The villainy of sloppy thinking


Chuck Klosterman can’t quite get to the point in his new collection of nonfiction.

Chuck Klosterman’s latest book is based on two interrelated premises: that Chuck Klosterman is an astute cultural critic and that Chuck Klosterman is a great writer.

Neither is proven in I Wear The Black Hat. Yet, in the navel-gazing way of a certain breed of New York author, he seems to acknowledge this and even hint to the reader that that’s what makes him so brilliant.

After criticizing another critic he writes, “I’ve done the same thing at various points in my newspaper career. Sometimes you just need to write something to fill a space that must be filled, and sometimes that filler makes no sense when dissected critically.”

This little admission lands like a thud and makes the reader wonder if that’s exactly what this book represents. It comes after a mind-numbing list of all the music his younger self hated in the 1990s and early aughts — and why. Then we have to read on about how he doesn’t hate any of those artists anymore — and why.

If you can forgive him the music list, you’re going to move on to this admission: “I’ve never had an idea that a hundred other people didn’t have before me.” He probably could have left out something so obvious. A few dozen pages later he asserts that “the postmodern mother of invention is desire; we don’t really ‘need’ anything new, so we only create what we want.”

Well, there’s an idea a lot of people would disagree with. There are those who would argue we could really use a cure for cancer, HIV, malaria, dengue, MRSA, autism and a host of other diseases and genetic conditions. And I’m not sure a clean way to power the planet before we destroy the environment can be lumped in with the latest iPhone app.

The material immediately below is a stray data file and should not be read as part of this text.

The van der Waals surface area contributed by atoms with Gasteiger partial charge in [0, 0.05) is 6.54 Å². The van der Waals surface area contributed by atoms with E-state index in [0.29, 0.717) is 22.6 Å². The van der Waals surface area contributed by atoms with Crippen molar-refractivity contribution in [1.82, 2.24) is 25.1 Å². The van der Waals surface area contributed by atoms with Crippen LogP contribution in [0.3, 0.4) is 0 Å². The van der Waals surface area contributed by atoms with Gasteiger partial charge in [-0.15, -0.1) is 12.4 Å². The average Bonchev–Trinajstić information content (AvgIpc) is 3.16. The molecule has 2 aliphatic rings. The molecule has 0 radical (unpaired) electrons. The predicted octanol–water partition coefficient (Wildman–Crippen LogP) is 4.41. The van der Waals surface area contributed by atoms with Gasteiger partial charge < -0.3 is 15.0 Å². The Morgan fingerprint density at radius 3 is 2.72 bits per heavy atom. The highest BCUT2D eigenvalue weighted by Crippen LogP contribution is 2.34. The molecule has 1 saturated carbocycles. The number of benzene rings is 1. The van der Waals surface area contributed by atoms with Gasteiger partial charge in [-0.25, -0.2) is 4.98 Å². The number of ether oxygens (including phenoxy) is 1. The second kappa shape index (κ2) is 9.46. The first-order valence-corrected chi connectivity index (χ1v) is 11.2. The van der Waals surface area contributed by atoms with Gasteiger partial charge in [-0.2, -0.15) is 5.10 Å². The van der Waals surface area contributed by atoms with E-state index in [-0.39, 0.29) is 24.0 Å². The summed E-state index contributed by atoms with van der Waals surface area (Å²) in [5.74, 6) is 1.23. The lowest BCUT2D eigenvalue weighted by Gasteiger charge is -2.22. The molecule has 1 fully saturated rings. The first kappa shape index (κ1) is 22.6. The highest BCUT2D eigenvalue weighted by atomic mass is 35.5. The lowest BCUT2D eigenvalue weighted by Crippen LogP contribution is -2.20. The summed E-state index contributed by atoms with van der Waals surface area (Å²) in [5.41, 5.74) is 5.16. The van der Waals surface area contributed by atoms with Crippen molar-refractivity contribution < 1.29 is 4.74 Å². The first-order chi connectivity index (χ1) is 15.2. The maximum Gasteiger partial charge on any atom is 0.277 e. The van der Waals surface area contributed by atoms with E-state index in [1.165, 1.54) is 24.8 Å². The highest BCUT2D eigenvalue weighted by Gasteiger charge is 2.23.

Periodically, Klosterman the smart guy surfaces, as when he succinctly describes the economics and culture of the Internet in a passage about Perez Hilton’s popularity.

“Because the Internet is obsessed with its own version of non-monetary capitalism, it rewards the volume of response much more than the merits of whatever people are originally responding to,” he writes.

Think about that for a minute. But not too long, because you’ll have to admit that monetary capitalism does that too, certainly in the realm Klosterman should ostensibly understand, media. The summer blockbusters aren’t necessarily the greatest movies and the bestsellers are often of questionable literary quality. But people respond to them so they make a lot of money.

The silly assertions and tedious self-absorbedness could be forgiven if Klosterman ever made a great point or brought one of his essays around to some interesting conclusion that changes the way the reader views an idea or event. And maybe if he didn’t spend so much time on such subjects as the Monica Lewinsky affair, Batman, Bernard Goetz or Ted Bundy, he could do that. But this is all well-trod territory, and he doesn’t add anything new beyond a glimmer of a theory. It amounts to: Gee whiz, isn’t it interesting how we as a society choose to vilify certain people and not others?

Gee whiz.

Klosterman has a vague idea that as a society, we vilify the people “who know the most and care the least,” but he’s careful to disprove his theory when he tackles Hitler

And it’s that lack of a clear point that is the most frustrating. His conclusions are either obvious or vague and frankly inconclusive. His efforts to get to those conclusions go beyond self-absorbed. They’re often self-referential. Here’s a guy who can call himself a villain and make it sound arrogant. And the book is full of the sort of clichéd writing that marks a certain kind of essayist who has been told he’s smart since he was a pimply adolescent in a (insert rural or Midwestern small town). He probably is smart, but it doesn’t show in I Wear the Black Hat.

Maybe this book is Klosterman’s meta criticism of the publishing industry. By writing an admittedly bad book — he repeatedly and possibly even selflessly points out how weak his own line of thinking is — maybe he’s trying to point out that there is no real standard for criticism beyond brand. His brand isn’t nearly as profitable as Perez Hilton’s, but it’s got similar problems.

Klosterman concludes that his life might be devoid of meaning and that he might be uninteresting. He might try finding something else to write about.

Susannah Nesmith is a writer in Miami.

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